Seat belt legislation and seat belt use: effects on differences related to sex, social class and smoking

Accid Anal Prev. 1985 Feb;17(1):75-8. doi: 10.1016/0001-4575(85)90010-7.

Abstract

As part of a larger study of preventive health behavior, 177 adults answered a question about how often they wore seat belts both before and after seat belt legislation was introduced in Britain. Analyses by smoking status, sex and socioeconomic status (SES) showed that all groups increased the frequency of self-reported seat belt use after the law was introduced. Regression analyses showed that before the law, SES, sex and general preventive behavior were significant predictors of seat belt use, while only SES was a significant predictor of post-legislation seat belt use. Overall the results suggested that seat belt legislation was effective in promoting seat belt use since most of the demographic differences were eliminated by the legislation.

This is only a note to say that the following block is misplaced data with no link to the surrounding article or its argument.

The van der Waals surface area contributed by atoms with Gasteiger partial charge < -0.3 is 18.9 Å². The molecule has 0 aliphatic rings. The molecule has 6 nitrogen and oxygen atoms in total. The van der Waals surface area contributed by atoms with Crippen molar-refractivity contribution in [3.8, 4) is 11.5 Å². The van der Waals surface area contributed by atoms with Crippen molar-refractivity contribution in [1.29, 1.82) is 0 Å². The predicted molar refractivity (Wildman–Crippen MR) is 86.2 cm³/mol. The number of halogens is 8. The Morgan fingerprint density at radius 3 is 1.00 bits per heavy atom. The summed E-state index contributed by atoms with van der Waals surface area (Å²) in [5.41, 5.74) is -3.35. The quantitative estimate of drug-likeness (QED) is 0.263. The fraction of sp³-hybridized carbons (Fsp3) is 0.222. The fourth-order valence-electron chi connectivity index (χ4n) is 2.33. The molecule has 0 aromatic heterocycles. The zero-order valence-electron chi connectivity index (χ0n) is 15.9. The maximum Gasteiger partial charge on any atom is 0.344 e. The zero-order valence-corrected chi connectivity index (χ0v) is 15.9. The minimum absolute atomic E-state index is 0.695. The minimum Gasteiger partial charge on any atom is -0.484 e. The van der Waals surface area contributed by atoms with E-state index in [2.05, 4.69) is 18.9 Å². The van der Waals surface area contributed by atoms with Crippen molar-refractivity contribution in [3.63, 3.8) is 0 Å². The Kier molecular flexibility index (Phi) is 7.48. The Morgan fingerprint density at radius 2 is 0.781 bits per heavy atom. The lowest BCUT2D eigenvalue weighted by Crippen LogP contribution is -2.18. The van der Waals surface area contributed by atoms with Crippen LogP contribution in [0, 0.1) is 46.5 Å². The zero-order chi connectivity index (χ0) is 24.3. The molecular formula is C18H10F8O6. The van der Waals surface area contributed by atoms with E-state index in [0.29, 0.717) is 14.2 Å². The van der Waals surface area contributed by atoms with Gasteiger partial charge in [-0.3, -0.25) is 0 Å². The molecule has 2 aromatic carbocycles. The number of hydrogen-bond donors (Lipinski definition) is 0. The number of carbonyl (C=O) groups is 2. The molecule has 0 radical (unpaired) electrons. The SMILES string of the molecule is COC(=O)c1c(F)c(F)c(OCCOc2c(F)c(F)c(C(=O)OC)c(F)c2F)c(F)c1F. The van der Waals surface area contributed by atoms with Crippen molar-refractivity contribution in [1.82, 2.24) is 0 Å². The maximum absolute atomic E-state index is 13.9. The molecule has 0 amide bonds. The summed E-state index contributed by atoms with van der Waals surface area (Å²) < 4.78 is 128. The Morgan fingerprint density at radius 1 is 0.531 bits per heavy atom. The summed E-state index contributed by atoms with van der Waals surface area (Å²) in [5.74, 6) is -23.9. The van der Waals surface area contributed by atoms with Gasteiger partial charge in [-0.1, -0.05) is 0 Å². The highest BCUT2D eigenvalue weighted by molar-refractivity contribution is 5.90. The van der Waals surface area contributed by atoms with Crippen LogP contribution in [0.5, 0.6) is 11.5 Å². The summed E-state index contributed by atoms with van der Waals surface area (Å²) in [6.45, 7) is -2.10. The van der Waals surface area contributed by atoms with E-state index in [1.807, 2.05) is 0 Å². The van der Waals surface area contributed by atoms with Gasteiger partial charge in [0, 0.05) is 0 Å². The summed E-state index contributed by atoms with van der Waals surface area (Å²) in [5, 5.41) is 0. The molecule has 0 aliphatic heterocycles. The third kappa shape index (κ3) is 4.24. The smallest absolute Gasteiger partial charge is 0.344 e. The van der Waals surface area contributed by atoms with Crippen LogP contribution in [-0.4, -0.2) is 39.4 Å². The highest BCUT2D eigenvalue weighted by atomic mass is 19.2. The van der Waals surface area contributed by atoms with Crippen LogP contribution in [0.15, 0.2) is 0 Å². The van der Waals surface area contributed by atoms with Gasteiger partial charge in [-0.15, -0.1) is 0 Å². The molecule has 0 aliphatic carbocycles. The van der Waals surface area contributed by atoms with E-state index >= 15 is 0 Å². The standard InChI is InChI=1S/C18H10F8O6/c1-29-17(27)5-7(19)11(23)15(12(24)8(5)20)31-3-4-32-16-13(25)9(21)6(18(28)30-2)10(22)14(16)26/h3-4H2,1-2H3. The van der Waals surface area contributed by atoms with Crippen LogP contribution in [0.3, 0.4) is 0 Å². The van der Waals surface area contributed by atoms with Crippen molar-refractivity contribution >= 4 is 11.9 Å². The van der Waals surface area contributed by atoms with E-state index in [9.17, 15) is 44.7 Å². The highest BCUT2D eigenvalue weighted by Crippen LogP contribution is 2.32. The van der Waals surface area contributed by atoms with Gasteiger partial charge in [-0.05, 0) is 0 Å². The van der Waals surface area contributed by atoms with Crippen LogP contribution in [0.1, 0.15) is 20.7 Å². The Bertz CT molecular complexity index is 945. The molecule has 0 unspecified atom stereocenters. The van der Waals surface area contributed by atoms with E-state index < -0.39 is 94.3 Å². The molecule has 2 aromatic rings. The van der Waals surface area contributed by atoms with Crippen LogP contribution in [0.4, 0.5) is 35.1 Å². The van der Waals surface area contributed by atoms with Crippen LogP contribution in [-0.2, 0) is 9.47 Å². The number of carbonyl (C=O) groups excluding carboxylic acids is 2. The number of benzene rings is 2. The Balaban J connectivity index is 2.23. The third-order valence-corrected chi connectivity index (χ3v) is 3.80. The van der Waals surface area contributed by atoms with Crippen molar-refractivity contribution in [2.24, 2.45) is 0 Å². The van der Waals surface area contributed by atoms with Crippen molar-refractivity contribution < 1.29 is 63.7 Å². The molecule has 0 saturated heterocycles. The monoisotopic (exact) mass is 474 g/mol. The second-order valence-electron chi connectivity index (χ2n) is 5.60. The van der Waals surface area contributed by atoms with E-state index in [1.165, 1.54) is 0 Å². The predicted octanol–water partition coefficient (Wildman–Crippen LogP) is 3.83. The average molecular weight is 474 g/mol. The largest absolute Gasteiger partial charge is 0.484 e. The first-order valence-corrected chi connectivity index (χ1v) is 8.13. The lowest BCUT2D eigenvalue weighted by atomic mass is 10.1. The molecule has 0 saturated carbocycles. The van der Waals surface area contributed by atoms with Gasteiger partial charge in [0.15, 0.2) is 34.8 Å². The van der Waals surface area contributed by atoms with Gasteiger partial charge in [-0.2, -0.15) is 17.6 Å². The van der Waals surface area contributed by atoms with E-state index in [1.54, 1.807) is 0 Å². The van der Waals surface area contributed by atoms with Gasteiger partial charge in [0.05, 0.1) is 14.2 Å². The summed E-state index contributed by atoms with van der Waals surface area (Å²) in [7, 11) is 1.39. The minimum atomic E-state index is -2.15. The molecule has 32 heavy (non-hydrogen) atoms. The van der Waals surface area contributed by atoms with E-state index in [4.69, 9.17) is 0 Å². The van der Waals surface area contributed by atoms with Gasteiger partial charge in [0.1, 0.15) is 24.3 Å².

Publication types

  • Comparative Study

MeSH terms

  • Adult
  • Female
  • Humans
  • Legislation as Topic*
  • Male
  • Seat Belts*
  • Sex Factors
  • Smoking
  • Socioeconomic Factors
  • Surveys and Questionnaires
  • United Kingdom